|Review by Badabing||posted 01-21-2008 01:07 AM||2900 views||1 time favorited||12 comments|
The WorkSharp WS3000 is a powered sharpening system that uses a horizontal spinning surface. It uses PSA sandpaper on tempered glass disks or slotted wheels as the abrasive surfaces. It has a unique angled port under the disk to set the bevel angle of tools such as chisels and plane blades. There is also a tool rest above the wheel for top surface sharpening. The adjustable port provides the ability to set precise bevel angles with perfect repeatability. The slotted wheel allows the user to actually see the edge that is being sharpened against the bottom surface of the wheel.
Let me first say that I am a total novice when it comes to sharpening. I tried using oil stones and an angle fixture but could not seem to get the hang of it. My results were horrible, probably because I was starting with some very dull blades that needed a lot of material removed before they’d be considered even close to sharp.
I started to look at my options and thought it best to go for a motorized sharpening solution. The WorkSharp 3000 caught my eye immediately. The competition is very expensive when you consider the initial cost and then the price of attachments to sharpen different tools. Even some of the manual methods would cost a lot when you figure in the different grades of stones needed to get the best results. With the WorkSharp, the price is very reasonable for what you get. The unit itself seems well made even though there is a good bit of hard plastic. The included accessories are well thought out and cover most of what the average user will need to use. I’m sure I’ll find the need for some extras but for now it appears fairly complete for chisels and plane irons. The instructions are straight forward and well laid out.
Aside from the motorized sharpener itself, the box includes two 6” tempered glass disks, one slotted wheel, a top tool rest, a crepe stick, and a good assortment of PSA abrasives to get started with. Setup is not very difficult if you follow the instructions. One of the first things you have to do is adhere the PSA abrasives to the tempered glass disks. Each glass disk gets two abrasives; one on each side. First you must clean the glass to ensure the surface is free of any dirt or oils (I used Isopropyl alcohol, commonly called ISA). Next you have to peel the backing off of the abrasive sheets and apply them to the glass disk. This is where it can get a little tricky. Here is a good tip: I had a brainstorm and used a socket wrench extension rod to line up the holes. This made it very easy to align the abrasive with the glass disk.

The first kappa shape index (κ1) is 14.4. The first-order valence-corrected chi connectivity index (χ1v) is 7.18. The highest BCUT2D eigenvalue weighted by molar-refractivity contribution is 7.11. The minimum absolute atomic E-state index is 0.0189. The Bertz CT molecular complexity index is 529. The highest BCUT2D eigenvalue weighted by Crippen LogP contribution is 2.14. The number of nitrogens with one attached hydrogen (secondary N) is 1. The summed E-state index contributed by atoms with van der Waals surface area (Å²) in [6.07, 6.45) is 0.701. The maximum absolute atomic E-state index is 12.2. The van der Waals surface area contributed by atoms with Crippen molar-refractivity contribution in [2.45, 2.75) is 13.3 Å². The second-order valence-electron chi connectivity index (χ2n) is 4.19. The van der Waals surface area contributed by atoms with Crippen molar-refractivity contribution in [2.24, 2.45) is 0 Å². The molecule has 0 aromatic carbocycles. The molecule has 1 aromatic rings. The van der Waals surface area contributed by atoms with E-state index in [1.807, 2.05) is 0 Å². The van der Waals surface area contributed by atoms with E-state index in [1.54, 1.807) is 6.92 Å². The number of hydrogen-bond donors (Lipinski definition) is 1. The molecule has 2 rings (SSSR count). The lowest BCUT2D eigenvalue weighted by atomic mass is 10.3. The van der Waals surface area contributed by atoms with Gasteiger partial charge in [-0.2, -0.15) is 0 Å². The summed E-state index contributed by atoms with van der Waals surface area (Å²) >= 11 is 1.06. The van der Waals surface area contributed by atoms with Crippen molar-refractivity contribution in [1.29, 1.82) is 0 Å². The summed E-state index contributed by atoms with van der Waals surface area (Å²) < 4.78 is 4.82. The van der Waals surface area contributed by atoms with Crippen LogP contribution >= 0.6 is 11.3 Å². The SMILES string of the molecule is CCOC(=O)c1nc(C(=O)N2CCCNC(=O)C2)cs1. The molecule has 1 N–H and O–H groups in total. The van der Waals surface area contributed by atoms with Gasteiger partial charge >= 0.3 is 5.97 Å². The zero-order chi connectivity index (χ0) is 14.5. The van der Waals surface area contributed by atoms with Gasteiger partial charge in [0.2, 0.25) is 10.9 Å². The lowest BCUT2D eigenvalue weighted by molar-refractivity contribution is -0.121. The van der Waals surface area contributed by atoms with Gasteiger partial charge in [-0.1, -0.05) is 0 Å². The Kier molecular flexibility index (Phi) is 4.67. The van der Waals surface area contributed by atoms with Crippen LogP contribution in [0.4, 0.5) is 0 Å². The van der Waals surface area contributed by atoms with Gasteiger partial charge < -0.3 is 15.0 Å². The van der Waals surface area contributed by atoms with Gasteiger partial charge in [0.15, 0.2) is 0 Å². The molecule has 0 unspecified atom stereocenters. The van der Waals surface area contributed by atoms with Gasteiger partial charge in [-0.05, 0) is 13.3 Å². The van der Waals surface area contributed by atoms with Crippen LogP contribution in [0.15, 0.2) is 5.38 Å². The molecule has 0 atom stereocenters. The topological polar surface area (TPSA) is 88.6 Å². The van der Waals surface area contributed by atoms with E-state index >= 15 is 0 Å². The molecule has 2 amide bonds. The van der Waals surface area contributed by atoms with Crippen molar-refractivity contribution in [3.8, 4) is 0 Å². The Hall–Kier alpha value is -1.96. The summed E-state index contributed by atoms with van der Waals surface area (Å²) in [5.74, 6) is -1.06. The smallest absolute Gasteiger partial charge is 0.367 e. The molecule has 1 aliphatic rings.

Another tip is to use a roller of some kind to roll out the air bubbles that may be trapped between the glass and the abrasive. I used a roller top from a glue bottle I had lying around. It is easy to tell when there are no bubbles. By the way, I had no trouble with air bubbles on any of the abrasives (although the 3600 MicroMesh did have a couple but they rolled out easily).
Once it was all setup, I had to test it out. I selected one of my most worn chisels. A 5/8” chisel where the edge was very dull and even rounded over slightly on the back side. I soon realized that it would take way too long to clean up this edge, even using the WorkSharp’s coarsest grit (P120). So I took the chisel over to my bench grinder and squared the edge of the bevel. This took off the rounded over part of the back as well so I had a flat square edge on the end instead of a sharp beveled edge. I then set to work on the WorkSharp and took the chisel’s bevel and back plane through all the grits.
This is where the WorkSharp really shines (literally)! The ability to use progressively finer grits one after the other is a definite advantage over the competition. I lapped the back of the chisel on the top of the wheel with the P120 side up. Then I flipped the wheel over and with the P120 side down, I ground the bevel to 25 degrees in the angled port underneath. I took both sides of the chisel through all the grits in this same way, lapping the back first and then sanding the bevel. I then set the port to 30 degrees and put a micro bevel on the edge as suggested in the directions by a “Master Tip” section they included.
The WorkSharp put a mirror finish on the old chisel and made it as sharp as a scalpel. While it took over 10 minutes to get to this level of sharp, it only takes a fraction of the time to simply maintain an edge like this once you have it on your tools already. In fact, once you get to this point you only have to use the last two grits to keep this edge super sharp and mirror finished.
It works as advertised and is very easy to use. All in all, I am very happy with the WorkSharp. I use it all the time and the convenience is well worth the cost. There’s nothing like getting paper thin shavings from a hand plane every time you use it because you can keep it extremely sharp with very little effort. The WorkSharp is definitely a valuable asset in my shop!
Note: For a more detailed review with additional information and pictures, please see my website here. It includes details about the slotted wheel and curved tools as well as valuable information about customer support!
-- - Joe http://www.joeswoodstuff.ecrater.com